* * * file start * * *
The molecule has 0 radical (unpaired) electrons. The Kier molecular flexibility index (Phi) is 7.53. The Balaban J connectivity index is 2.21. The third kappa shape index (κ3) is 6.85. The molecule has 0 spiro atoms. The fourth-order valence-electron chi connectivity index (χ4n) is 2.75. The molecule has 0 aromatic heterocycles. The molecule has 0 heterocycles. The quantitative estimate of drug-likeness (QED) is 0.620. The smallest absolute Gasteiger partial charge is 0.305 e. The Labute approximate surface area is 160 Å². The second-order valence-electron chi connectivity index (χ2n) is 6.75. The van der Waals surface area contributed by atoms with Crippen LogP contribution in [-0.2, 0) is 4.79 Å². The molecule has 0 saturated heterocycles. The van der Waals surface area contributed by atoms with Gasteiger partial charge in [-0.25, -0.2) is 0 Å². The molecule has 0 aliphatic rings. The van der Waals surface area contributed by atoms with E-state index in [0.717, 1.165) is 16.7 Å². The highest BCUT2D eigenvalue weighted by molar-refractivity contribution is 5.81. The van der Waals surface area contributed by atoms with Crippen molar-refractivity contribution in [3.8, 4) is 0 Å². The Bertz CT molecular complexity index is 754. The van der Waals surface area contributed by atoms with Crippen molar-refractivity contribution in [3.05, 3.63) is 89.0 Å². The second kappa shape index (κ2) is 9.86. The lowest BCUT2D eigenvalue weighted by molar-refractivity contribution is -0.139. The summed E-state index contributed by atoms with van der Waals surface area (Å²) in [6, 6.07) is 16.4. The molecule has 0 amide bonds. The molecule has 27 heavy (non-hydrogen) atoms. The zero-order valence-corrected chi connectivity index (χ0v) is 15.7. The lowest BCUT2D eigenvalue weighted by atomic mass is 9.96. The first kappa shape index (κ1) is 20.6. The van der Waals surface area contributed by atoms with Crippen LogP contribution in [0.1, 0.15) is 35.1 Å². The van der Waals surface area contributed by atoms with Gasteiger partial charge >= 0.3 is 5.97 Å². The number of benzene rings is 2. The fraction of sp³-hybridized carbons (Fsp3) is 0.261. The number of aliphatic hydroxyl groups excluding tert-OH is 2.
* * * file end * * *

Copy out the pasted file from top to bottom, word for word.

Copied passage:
The molecule has 0 radical (unpaired) electrons. The Kier molecular flexibility index (Phi) is 7.53. The Balaban J connectivity index is 2.21. The third kappa shape index (κ3) is 6.85. The molecule has 0 spiro atoms. The fourth-order valence-electron chi connectivity index (χ4n) is 2.75. The molecule has 0 aromatic heterocycles. The molecule has 0 heterocycles. The quantitative estimate of drug-likeness (QED) is 0.620. The smallest absolute Gasteiger partial charge is 0.305 e. The Labute approximate surface area is 160 Å². The second-order valence-electron chi connectivity index (χ2n) is 6.75. The van der Waals surface area contributed by atoms with Crippen LogP contribution in [-0.2, 0) is 4.79 Å². The molecule has 0 saturated heterocycles. The van der Waals surface area contributed by atoms with Gasteiger partial charge in [-0.25, -0.2) is 0 Å². The molecule has 0 aliphatic rings. The van der Waals surface area contributed by atoms with E-state index in [0.717, 1.165) is 16.7 Å². The highest BCUT2D eigenvalue weighted by molar-refractivity contribution is 5.81. The van der Waals surface area contributed by atoms with Crippen molar-refractivity contribution in [3.8, 4) is 0 Å². The Bertz CT molecular complexity index is 754. The van der Waals surface area contributed by atoms with Crippen molar-refractivity contribution in [3.05, 3.63) is 89.0 Å². The second kappa shape index (κ2) is 9.86. The lowest BCUT2D eigenvalue weighted by molar-refractivity contribution is -0.139. The summed E-state index contributed by atoms with van der Waals surface area (Å²) in [6, 6.07) is 16.4. The molecule has 0 amide bonds. The molecule has 27 heavy (non-hydrogen) atoms. The zero-order valence-corrected chi connectivity index (χ0v) is 15.7. The lowest BCUT2D eigenvalue weighted by atomic mass is 9.96. The first kappa shape index (κ1) is 20.6. The van der Waals surface area contributed by atoms with Crippen LogP contribution in [0.1, 0.15) is 35.1 Å². The van der Waals surface area contributed by atoms with Gasteiger partial charge >= 0.3 is 5.97 Å². The number of benzene rings is 2. The fraction of sp³-hybridized carbons (Fsp3) is 0.261. The number of aliphatic hydroxyl groups excluding tert-OH is 2.